Question: Tell me about a time you came up with a simpler solution.
Answer: I was working on a project for an insurance company. My primary responsibility was to create Android and iOS applications; however, the client wanted to have a Web version as well.

I had no prior experience building Web applications and was following tutorials and sample code snippets to build the POC. Eventually, the POC was delivered and put to production as a huge monolithic class with many functionalities.

Later on, the client asked for more features, but the Web application was not easily extensible due to poor structuring. A co-worker and I worked on better modularizing the application to better follow the MVC pattern, which allowed us to build more features to deliver to the client.

Q: Why was it shipped in poor condition the first time?
A: I was just learning and following simple guidelines.

Q: What made you decide to revisit and re-design?
A: Some new features were really difficult to do with the old monolithic class. Modularizing the application seemed like the better choice.

Q: How were you able to re-design + deliver on time?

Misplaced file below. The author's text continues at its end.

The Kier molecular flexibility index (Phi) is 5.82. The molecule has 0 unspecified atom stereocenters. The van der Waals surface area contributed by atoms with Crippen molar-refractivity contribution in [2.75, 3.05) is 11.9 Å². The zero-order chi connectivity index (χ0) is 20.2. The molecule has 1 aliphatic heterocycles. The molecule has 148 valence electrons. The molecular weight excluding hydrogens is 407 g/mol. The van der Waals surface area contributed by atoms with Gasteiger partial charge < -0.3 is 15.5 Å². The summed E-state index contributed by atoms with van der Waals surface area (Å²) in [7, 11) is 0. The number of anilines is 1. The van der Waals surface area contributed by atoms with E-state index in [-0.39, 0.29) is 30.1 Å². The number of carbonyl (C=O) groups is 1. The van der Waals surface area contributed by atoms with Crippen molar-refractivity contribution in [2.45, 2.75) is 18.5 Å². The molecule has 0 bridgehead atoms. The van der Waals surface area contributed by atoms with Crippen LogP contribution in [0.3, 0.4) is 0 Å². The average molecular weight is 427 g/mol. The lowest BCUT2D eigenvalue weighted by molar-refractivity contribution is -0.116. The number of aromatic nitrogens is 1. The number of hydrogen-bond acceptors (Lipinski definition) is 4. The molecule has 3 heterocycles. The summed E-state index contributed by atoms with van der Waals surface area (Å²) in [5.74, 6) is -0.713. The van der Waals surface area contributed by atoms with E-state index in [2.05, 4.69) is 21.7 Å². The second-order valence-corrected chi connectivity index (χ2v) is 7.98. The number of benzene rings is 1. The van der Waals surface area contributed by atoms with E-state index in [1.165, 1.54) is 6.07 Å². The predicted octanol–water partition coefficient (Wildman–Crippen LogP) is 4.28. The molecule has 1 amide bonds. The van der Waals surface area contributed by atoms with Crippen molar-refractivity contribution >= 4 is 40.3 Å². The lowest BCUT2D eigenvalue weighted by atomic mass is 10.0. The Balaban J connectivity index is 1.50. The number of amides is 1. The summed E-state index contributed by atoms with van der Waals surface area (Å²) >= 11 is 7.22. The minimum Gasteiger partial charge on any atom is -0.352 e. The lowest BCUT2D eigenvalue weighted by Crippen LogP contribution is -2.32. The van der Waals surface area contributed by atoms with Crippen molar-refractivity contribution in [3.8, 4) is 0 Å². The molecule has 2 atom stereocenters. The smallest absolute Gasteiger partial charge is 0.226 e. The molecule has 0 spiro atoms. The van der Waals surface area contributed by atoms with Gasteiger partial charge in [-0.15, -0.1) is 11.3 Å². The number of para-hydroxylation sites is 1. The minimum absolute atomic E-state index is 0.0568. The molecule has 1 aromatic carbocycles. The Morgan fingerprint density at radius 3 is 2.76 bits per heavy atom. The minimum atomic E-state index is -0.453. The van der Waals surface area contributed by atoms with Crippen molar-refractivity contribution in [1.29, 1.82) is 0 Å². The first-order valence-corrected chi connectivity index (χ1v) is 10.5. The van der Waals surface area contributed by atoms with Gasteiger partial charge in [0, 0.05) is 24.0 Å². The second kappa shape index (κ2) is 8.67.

A: There wasn’t really any time pressure – we were given the time we said we needed to re-write the application.

Q: Were there additional gains due to the re-design? Ops? Maintenance?
A: It gave me an opportunity to better understand how the system works under the hood like request routing.


Competency asserted: Invent & Simplify
Job title: Software Development Engineer (SDE II)
Interviewer role: Software Development Engineer (SDE III)

Vote: 👎

I asked the candidate about a time when he simplified an existing solution for the better. He talked about a time when he restructured a piece of old code he rolled out to production for better extensibility. The example isn’t negative. It aligns more with improving his work/tasks, which falls below the bar in terms of impact. Instead of quantifying this as Invent & Simplify, it raises concerns for not insisting on high standards as modularizing a monolithic class seems like a fairly standard practice we should always be following as software engineers.

Why Insist on Highest Standards? I can understand, at times, building a POC leads one to take shortcuts and skip best practices. Still, I question how one allows such a product to ship to production without a plan to reduce the tech debt and address fundamental issues after launch.


In this example, it’s not clear if the candidate tried to push back on having his proof of concept deployed to prod or not. I worked in consulting for about five years, and this is something that happened many times without being in control of developers. Product Owners, Product Managers, Customers make those decisions for devs most of the time. If you have a similar experience, make sure to mention if you stood against this, your concerns, your arguments, the tradeoffs, short term impact vs long term impact etc. Thinking long term is what distinguishes a more senior engineer from someone with less experience.

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